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Alabama Family Discovers How to Beat 'Radon Mountain'

Alabama Family Discovers How to Beat 'Radon Mountain'

MADISON, Al. - 291 Dublin Circle in Madison looks like a place where there's little chance of danger.

It's tucked in the curve on the north side of the street, a four-acre lot huddled among the maples.

Tom and Faye Dickerson have lived here for almost 40 years. They've been here for most of their marriage, raising three children when Jack Clift's farm nudged up to their backyard.

With the children gone, it's unnerving to the Dickersons that they raised a family in a house with such high levels of radon.

"It's the second leading cause of lung cancer after cigarette smoking," Faye Dickerson said. "As we learned more about it, we said we've got to do something about this."

Radon is a cancer-causing radioactive gas, according to radon.com. The U.S. Environmental Protection Agency and the Surgeon General's Office have estimated that as many as 20,000 lung cancer deaths are caused each year by radon, the website said.

"You can't see, feel, taste or smell" it, Faye Dickerson said. "You have no idea it's here."

Ultimately, the Dickersons discovered that there were high levels of radon in their home and in homes in and around their neighborhood.

Among those with the highest levels were built on Jack Clift's farm, now an upscale subdivision known as Clift's Cove.

"This house here has too much," said Tom Dickerson, surveying his neighbors in Clift's Cove. "That one has too much."

And one of the houses next to those?

Hardly any.

"Your next-door neighbor may have it," Tom Dickerson said. "And you may not."

Here's what the Dickersons did to lower the radon levels in their home.

Tom, a retired NASA engineer with experience on the space station and Hubble telescope, installed a fan in his crawl space.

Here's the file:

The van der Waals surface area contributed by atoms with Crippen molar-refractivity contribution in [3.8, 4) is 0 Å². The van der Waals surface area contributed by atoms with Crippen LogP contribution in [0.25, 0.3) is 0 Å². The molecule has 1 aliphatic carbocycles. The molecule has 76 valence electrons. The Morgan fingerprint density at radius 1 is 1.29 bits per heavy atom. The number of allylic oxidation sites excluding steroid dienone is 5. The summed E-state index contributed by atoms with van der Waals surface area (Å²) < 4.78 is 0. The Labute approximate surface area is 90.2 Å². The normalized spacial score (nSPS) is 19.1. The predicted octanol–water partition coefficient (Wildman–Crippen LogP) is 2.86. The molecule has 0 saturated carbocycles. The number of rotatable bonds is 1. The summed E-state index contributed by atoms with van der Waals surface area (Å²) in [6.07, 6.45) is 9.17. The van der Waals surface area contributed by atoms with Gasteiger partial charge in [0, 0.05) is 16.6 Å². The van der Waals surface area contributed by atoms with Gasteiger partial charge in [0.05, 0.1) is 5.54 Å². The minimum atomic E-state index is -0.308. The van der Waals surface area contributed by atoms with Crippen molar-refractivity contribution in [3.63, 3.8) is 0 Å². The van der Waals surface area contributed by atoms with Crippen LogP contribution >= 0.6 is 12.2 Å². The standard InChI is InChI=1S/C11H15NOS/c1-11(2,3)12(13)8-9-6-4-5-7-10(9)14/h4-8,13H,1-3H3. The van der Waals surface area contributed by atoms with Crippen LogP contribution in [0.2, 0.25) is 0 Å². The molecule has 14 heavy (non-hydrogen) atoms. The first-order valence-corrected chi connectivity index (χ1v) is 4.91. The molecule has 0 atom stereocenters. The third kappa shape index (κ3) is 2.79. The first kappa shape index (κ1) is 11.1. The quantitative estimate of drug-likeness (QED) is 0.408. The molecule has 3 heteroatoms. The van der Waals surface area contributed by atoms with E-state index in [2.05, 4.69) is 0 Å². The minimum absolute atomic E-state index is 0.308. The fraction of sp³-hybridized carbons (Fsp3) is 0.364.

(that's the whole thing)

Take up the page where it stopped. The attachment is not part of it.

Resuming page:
Easing into the crawl space, he said, "I tried (the fan) first because it was cheap and easy. This was an attempt to mitigate the radon gas problem, to do it as simple as possible."

The fan helped, he said, but not nearly enough.

"Tom is a handyman," his wife said. "He can do anything. He said, 'I think we can do this ourselves."'

Around 2003, the radon gas levels in the Dickersons' home was around 30 pCi/L (pico Curie per liter) - well above the maximum level of 4 that's recommended by the Environmental Protection Agency.

For reasons that Tom Dickerson is unsure of, the radon levels are highest during cold and rainy weather.

"When it gets cold, it skyrockets," he said. "It's got to be the pressure difference outside."

Now, though, those levels have been controlled by Dickerson's radon-gas mitigating system. Even in the cold coldest, wettest conditions, his radon levels are less than 4 pCi/L.

In his crawl space is some nylon-reinforced plastic, which traps the radon as it comes through the ground and walls.

From there, the radon flows into some drain pipes on the perimeter of the crawl space. Some holes in the pipes draw the gas out of the nylon-reinforced plastic, Tom Dickerson said.

Ultimately, a fan in the attic pulls the radon out of the pipes and through a pipe in the roof.

The Dickersons believe the high levels of radon in Madison County come from the area's concentration of limestone rock. The radon, they say, seeps out of the rock.

But the hills around Dublin Circle are "eaten up with radon," as Tom Dickerson puts it.

"Instead of this being Rainbow Mountain," he said, "this should be Radon Mountain."

To view this article, visit http://blog.al.com/huntsville-times-business/2010/11/the_dickersons_discover_how_to.html.